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Elderly people's ratings of the importance of health-related factors to their self-assessments of health

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Author Info

  • Benyamini, Yael
  • Leventhal, Elaine A.
  • Leventhal, Howard
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    Abstract

    Identifying the bases for self-assessed health (SAH) has interested researchers in their attempts to understand its validity as a predictor of future health outcomes. Quantitative approaches typically used statistical methods to identify correlates of SAH while qualitative approaches asked people to elaborate on the reasons underlying their rating of health. The current study used a quantitative methodology, asking 487 elderly people to rate the importance of 42 health-related factors as bases for their SAH judgment. Factors indicating overall functioning/vitality were rated highly by all participants. Factors indicating current disease were rated highly by people reporting poor/fair SAH while risk factors and positive indicators were rated highly by those reporting good, very good, or excellent health. Thus, there seems to be a clear distinction between poor and fair SAH that reflect levels of illness, and higher levels of SAH that reflect levels of health.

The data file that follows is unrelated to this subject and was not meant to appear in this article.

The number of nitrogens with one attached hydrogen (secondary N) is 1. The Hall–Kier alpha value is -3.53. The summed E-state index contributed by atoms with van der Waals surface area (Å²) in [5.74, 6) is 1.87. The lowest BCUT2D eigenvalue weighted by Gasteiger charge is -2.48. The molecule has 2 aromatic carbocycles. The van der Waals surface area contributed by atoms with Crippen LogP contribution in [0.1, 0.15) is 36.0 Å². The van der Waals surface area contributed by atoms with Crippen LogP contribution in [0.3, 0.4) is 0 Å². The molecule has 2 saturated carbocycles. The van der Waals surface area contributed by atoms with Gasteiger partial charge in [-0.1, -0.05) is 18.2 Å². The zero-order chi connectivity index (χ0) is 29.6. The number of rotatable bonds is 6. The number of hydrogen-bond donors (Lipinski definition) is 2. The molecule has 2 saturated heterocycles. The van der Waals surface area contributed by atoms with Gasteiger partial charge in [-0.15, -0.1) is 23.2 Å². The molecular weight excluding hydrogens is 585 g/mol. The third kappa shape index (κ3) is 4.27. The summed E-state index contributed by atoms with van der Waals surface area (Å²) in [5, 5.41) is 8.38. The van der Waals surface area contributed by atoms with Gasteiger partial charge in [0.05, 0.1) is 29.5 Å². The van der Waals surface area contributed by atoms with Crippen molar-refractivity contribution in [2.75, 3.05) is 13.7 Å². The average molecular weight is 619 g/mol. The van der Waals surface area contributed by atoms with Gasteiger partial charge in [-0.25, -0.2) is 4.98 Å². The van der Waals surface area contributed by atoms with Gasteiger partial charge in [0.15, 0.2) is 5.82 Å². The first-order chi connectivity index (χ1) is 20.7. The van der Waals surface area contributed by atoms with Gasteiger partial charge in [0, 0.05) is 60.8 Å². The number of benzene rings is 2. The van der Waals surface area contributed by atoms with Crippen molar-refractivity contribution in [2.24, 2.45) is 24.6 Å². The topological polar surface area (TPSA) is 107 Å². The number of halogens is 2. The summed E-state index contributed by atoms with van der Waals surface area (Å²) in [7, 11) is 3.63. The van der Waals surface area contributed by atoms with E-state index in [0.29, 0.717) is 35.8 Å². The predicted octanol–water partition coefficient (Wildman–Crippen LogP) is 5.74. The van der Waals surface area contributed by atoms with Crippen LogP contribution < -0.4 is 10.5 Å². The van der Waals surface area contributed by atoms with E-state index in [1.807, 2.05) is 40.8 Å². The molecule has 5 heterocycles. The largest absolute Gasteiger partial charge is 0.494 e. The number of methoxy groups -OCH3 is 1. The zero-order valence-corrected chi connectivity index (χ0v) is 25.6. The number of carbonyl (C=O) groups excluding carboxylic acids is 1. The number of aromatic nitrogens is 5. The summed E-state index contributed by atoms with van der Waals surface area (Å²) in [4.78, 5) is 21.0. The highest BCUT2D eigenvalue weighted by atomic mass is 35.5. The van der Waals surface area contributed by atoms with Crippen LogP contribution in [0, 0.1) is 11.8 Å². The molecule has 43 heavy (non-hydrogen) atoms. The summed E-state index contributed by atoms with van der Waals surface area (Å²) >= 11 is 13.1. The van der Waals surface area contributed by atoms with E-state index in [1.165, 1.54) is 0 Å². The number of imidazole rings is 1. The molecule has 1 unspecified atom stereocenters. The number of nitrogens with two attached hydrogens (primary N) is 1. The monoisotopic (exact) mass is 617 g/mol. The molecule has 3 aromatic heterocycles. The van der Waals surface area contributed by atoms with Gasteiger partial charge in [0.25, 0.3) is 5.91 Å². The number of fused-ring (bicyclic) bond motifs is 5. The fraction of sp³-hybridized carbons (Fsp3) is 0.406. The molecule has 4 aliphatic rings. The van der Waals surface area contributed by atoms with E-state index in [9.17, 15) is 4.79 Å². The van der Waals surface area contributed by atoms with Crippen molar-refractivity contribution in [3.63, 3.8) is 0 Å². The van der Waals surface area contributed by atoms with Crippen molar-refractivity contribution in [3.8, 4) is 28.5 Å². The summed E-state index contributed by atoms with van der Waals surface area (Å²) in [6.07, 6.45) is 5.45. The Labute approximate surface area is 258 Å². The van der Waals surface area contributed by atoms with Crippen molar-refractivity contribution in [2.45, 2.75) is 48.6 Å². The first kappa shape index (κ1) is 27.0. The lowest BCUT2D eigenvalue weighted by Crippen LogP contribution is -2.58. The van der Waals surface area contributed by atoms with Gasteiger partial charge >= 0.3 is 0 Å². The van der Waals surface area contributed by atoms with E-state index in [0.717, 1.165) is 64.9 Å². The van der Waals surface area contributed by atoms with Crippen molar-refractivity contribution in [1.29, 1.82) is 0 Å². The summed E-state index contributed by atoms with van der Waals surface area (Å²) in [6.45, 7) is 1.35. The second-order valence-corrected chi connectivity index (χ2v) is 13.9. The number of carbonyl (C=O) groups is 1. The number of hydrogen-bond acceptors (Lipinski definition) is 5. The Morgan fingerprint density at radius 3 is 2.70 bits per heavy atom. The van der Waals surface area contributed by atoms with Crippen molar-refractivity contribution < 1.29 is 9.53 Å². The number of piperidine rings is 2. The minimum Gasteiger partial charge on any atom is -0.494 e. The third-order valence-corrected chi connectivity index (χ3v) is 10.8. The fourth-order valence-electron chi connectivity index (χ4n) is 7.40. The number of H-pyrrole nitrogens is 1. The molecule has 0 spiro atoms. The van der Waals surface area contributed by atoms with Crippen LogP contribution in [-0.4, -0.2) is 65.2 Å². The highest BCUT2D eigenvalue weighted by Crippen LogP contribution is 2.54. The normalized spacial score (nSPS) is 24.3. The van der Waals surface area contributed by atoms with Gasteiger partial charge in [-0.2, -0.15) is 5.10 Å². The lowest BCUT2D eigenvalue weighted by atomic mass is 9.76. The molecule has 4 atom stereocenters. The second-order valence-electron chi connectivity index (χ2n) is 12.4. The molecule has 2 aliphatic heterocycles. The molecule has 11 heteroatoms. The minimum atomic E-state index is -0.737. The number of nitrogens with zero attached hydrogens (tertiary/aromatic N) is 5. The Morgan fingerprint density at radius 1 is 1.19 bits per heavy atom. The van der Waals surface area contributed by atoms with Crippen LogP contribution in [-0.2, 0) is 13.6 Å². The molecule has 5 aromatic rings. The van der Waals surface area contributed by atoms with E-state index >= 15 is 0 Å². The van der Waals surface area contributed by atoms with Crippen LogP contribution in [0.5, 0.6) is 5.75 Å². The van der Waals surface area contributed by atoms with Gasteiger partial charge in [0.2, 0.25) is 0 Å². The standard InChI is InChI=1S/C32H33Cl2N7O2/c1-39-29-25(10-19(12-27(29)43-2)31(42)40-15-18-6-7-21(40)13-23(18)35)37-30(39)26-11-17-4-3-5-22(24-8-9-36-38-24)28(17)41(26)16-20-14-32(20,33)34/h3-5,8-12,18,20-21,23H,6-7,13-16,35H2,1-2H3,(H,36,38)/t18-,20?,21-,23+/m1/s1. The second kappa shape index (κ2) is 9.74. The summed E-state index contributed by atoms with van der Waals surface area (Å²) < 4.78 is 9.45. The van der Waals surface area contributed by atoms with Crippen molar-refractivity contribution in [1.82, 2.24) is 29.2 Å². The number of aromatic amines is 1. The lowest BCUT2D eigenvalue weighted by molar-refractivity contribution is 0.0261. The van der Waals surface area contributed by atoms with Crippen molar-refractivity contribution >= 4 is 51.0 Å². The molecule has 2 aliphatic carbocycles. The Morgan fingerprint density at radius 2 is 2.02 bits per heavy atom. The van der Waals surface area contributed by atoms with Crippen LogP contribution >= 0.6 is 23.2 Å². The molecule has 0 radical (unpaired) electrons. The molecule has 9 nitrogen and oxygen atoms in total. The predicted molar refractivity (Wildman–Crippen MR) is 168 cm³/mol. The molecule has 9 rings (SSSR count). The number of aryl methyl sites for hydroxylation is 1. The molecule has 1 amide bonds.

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    File URL: http://www.sciencedirect.com/science/article/B6VBF-461XGVJ-1/2/45177d1db8be4b8a6aaacb7ce932eadd
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    Bibliographic Info

    Article provided by Elsevier in its journal Social Science & Medicine.

    Volume (Year): 56 (2003)
    Issue (Month): 8 (April)
    Pages: 1661-1667

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    Handle: RePEc:eee:socmed:v:56:y:2003:i:8:p:1661-1667

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    Related research

    Keywords: Subjective health Self-rated health Elderly;

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    Cited by:
    1. George Ploubidis & Emily Grundy, 2011. "Health Measurement in Population Surveys: Combining Information from Self-reported and Observer-Measured Health Indicators," Demography, Springer, vol. 48(2), pages 699-724, May.

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